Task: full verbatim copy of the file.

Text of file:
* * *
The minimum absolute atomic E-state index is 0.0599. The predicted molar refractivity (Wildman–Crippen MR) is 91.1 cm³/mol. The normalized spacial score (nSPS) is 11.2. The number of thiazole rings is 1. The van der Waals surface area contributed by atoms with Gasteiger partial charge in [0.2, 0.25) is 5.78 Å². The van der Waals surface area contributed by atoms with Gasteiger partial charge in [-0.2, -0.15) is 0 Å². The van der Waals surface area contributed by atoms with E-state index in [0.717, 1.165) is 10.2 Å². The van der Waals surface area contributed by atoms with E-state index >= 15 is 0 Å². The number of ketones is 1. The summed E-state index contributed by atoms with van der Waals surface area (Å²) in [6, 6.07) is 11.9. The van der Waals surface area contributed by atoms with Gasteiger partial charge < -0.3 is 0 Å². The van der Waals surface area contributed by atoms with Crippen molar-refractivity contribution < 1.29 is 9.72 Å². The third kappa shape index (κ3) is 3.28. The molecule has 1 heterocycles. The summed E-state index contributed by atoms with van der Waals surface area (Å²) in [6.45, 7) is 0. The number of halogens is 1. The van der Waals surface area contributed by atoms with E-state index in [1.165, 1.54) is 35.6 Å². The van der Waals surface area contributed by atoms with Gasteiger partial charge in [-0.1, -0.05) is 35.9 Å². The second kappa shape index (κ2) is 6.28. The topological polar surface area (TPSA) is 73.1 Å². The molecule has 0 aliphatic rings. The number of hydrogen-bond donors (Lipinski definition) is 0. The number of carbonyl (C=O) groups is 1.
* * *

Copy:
The minimum absolute atomic E-state index is 0.0599. The predicted molar refractivity (Wildman–Crippen MR) is 91.1 cm³/mol. The normalized spacial score (nSPS) is 11.2. The number of thiazole rings is 1. The van der Waals surface area contributed by atoms with Gasteiger partial charge in [0.2, 0.25) is 5.78 Å². The van der Waals surface area contributed by atoms with Gasteiger partial charge in [-0.2, -0.15) is 0 Å². The van der Waals surface area contributed by atoms with E-state index in [0.717, 1.165) is 10.2 Å². The van der Waals surface area contributed by atoms with E-state index >= 15 is 0 Å². The number of ketones is 1. The summed E-state index contributed by atoms with van der Waals surface area (Å²) in [6, 6.07) is 11.9. The van der Waals surface area contributed by atoms with Gasteiger partial charge < -0.3 is 0 Å². The van der Waals surface area contributed by atoms with Crippen molar-refractivity contribution < 1.29 is 9.72 Å². The third kappa shape index (κ3) is 3.28. The molecule has 1 heterocycles. The summed E-state index contributed by atoms with van der Waals surface area (Å²) in [6.45, 7) is 0. The number of halogens is 1. The van der Waals surface area contributed by atoms with E-state index in [1.165, 1.54) is 35.6 Å². The van der Waals surface area contributed by atoms with Gasteiger partial charge in [-0.1, -0.05) is 35.9 Å². The second kappa shape index (κ2) is 6.28. The topological polar surface area (TPSA) is 73.1 Å². The molecule has 0 aliphatic rings. The number of hydrogen-bond donors (Lipinski definition) is 0. The number of carbonyl (C=O) groups is 1.